By CCN.com: Drug manufacturer Purdue Pharma finally settled a lawsuit with the state of Oklahoma, with the OxyContin maker agreeing…
By CCN.com: Drug manufacturer Purdue Pharma finally settled a lawsuit with the state of Oklahoma, with the OxyContin maker agreeing to pay $270 million to fund addiction research, addiction treatment, and legal fees.
The company was sued because of deceptive marketing tactics that downplayed the addictive nature of their drug, OxyContin, a strong opioid responsible for the death of over 200,000 Americans. Attorney General Mike Hunter filed this suit two years ago, initially seeking $20 billion in damages.
Even though Hunter and the state of Oklahoma successfully recovered $270 million from Purdue Pharma, the victory is bittersweet. This is because it was only achieved because the opioid crisis in the state is so severe that the government was forced to take legal action against pharmaceutical companies.
Prescription opioids such as OxyContin are such a problem in Oklahoma that they are responsible for over 80 percent of prescription drug overdose deaths in the state. Those overdoses kill more people than motor vehicle accidents in Oklahoma every year.
So, it's great that Purdue Pharma is held accountable for its role in the vast numbers of deaths that have taken place in the state of Oklahoma due to OxyContin abuse. However, the $270 million that was recovered in the lawsuit won't bring back the victims of the opioid crisis.
As long as OxyContin remains a legal painkiller and continues to be prescribed to people, there is a very high chance that people will continue to get addicted to it. Regardless of whether or not OxyContin and opioid addiction are researched or treated, the problem will not be solved until a viable alternative replaces OxyContin and other opioid painkillers.
Trying to solve the OxyContin abuse problem in Oklahoma with treatment and addiction research is like trying to prevent forest fires by spraying them with water after they are already lit. Treatment and addiction research can only go so far. Yes, treatment can help to limit the number of opioid-related deaths. But it will not solve the problem entirely.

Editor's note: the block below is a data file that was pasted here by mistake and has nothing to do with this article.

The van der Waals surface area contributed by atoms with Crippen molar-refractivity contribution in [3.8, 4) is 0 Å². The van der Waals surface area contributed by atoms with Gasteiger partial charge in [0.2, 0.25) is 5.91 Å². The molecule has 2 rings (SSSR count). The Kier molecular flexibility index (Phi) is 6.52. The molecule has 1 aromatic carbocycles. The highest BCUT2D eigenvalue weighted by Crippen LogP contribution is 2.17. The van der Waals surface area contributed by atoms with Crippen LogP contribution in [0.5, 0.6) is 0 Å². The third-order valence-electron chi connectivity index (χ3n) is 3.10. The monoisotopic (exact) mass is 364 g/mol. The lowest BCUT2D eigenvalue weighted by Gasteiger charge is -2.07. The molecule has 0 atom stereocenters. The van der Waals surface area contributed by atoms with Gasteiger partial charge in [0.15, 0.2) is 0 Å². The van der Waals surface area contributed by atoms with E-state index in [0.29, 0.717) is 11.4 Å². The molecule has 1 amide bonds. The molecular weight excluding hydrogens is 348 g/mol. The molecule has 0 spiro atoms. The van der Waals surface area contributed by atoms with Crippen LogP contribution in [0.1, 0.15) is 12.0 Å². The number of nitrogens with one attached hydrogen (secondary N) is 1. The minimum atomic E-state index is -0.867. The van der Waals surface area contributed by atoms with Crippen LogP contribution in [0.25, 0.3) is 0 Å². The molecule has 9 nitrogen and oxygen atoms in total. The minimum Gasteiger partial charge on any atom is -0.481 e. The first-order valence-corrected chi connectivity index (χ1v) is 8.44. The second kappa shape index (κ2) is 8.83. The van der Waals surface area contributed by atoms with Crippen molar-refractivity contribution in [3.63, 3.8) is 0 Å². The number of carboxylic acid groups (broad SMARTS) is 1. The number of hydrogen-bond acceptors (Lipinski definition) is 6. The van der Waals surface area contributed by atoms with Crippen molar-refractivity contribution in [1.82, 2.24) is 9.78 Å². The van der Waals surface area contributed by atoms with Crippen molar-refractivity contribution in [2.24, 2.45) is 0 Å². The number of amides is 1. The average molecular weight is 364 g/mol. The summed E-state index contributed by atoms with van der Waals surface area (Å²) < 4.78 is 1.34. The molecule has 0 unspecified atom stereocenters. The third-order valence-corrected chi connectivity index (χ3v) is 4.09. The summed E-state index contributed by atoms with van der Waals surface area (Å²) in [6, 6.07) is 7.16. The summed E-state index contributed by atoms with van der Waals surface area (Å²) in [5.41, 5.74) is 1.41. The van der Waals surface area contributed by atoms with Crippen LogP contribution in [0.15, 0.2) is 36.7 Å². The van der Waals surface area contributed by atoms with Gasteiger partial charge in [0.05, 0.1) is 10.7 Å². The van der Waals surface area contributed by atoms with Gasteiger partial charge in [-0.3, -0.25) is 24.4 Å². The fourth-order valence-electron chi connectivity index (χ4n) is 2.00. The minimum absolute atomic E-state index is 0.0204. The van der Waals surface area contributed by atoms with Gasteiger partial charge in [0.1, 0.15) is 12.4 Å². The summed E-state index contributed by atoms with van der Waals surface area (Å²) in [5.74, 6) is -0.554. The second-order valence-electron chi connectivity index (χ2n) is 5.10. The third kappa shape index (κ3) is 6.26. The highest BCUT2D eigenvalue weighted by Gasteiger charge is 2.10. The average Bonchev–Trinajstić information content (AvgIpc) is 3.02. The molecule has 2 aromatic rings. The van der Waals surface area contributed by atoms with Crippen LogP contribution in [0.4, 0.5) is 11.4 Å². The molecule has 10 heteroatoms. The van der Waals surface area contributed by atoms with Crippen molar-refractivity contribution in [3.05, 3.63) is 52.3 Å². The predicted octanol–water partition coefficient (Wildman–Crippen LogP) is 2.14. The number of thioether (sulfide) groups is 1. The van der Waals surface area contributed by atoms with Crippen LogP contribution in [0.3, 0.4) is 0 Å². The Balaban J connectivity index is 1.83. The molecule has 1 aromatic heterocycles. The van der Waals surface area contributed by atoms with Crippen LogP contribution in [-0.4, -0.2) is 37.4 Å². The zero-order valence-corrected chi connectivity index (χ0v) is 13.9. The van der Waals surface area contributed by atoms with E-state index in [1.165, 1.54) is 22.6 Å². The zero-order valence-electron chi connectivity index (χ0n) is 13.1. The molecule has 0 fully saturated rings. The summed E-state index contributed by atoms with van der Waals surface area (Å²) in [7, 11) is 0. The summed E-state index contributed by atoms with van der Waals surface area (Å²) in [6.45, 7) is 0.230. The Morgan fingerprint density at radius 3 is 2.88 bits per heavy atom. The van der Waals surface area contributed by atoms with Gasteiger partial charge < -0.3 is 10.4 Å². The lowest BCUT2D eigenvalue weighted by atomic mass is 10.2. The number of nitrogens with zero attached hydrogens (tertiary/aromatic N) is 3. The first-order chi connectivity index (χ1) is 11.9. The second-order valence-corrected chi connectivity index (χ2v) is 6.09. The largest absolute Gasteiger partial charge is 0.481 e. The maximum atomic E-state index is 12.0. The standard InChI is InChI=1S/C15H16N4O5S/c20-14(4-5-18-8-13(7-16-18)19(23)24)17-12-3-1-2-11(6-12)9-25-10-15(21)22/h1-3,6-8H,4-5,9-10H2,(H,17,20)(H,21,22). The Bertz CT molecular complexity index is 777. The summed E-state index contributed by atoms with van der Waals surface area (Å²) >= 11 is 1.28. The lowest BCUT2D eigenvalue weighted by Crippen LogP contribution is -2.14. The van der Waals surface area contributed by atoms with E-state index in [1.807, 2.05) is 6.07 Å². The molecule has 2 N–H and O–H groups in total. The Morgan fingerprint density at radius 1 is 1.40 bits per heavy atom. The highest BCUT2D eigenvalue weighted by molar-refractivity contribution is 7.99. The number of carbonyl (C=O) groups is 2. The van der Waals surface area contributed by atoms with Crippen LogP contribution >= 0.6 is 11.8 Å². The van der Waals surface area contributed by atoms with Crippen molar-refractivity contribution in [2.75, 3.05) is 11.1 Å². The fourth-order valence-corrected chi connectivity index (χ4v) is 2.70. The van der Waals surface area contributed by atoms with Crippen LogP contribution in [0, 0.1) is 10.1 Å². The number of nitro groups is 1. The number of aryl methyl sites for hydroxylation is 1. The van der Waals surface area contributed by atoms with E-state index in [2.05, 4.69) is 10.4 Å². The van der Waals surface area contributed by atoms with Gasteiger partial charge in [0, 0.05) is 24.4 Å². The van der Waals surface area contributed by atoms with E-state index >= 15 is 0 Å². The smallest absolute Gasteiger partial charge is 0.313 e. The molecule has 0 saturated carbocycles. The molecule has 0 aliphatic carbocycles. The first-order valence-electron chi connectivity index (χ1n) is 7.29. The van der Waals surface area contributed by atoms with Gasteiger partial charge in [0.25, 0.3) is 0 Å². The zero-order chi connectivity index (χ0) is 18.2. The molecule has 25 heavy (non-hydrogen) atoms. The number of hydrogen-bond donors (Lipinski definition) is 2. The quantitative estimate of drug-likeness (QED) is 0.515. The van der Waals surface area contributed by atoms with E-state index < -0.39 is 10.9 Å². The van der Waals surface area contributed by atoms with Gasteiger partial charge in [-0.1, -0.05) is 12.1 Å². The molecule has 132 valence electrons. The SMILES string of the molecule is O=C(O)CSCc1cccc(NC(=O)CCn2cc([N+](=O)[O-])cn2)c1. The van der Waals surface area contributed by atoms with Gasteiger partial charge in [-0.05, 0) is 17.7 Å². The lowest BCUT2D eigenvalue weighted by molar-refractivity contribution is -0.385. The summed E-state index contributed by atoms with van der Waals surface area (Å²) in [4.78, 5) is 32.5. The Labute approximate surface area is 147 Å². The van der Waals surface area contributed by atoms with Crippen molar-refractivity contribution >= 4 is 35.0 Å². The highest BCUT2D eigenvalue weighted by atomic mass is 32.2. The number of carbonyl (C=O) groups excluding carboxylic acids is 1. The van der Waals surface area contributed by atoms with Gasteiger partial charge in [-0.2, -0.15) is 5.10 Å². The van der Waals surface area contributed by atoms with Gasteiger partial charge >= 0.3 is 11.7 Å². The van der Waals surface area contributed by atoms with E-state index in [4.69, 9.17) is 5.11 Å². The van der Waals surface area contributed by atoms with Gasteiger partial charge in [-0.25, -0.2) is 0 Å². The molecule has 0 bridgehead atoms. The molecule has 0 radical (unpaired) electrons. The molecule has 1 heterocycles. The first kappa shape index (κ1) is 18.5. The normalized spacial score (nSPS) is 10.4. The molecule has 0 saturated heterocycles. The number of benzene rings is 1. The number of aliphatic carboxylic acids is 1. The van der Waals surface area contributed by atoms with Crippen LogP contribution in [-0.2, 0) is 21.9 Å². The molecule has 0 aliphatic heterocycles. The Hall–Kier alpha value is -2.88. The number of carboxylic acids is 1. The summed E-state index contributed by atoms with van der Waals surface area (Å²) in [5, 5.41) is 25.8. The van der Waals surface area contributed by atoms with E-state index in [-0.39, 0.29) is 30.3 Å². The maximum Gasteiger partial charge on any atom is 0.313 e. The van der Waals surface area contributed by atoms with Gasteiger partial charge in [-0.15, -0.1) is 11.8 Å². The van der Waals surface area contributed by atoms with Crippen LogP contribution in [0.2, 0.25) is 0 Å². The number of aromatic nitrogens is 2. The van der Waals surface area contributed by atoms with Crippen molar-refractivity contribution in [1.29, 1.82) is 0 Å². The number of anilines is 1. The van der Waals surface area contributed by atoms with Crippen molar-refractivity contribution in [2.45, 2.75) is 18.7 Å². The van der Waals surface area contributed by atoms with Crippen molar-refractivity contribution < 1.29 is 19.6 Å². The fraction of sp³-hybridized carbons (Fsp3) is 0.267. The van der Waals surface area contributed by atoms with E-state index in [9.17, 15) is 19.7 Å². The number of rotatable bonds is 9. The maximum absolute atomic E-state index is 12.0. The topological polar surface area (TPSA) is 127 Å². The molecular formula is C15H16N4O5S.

One of the main reasons why the opioid crisis is such a big problem is because many people become addicted after getting a legitimate prescription from a doctor. Medical practitioners need to have better alternatives to prescribe to patients with chronic pain that are effective but not as addictive as OxyContin.
One substance that has been suggested as a potential alternative to opioids for pain management is cannabis. It has actually already been proven that states that have legalized marijuana have less opioid use and abuse per capita.
The reason why marijuana could potentially be an effective substitute for opioids such as OxyContin is that it's considerably less addictive and the chances of overdose are dramatically lower. This means that in the future, doctors who were prescribing opioids could instead prescribe cannabinoids and save many lives in the process. The state of Oklahoma should take its OxyContin payout to fund research into medical marijuana and cannabis products.
Pharmaceutical companies who do not want to end up in the same boat as Purdue should also start looking into replacing their opioid products with cannabis products and lobby for broader marijuana legalization. Replacing opioids altogether is the only true way to solve the opioid abuse crisis.
Disclaimer: The views expressed in the article are solely those of the author and do not represent those of, nor should they be attributed to, CCN.
Last modified (UTC): March 27, 2019 2:57 PM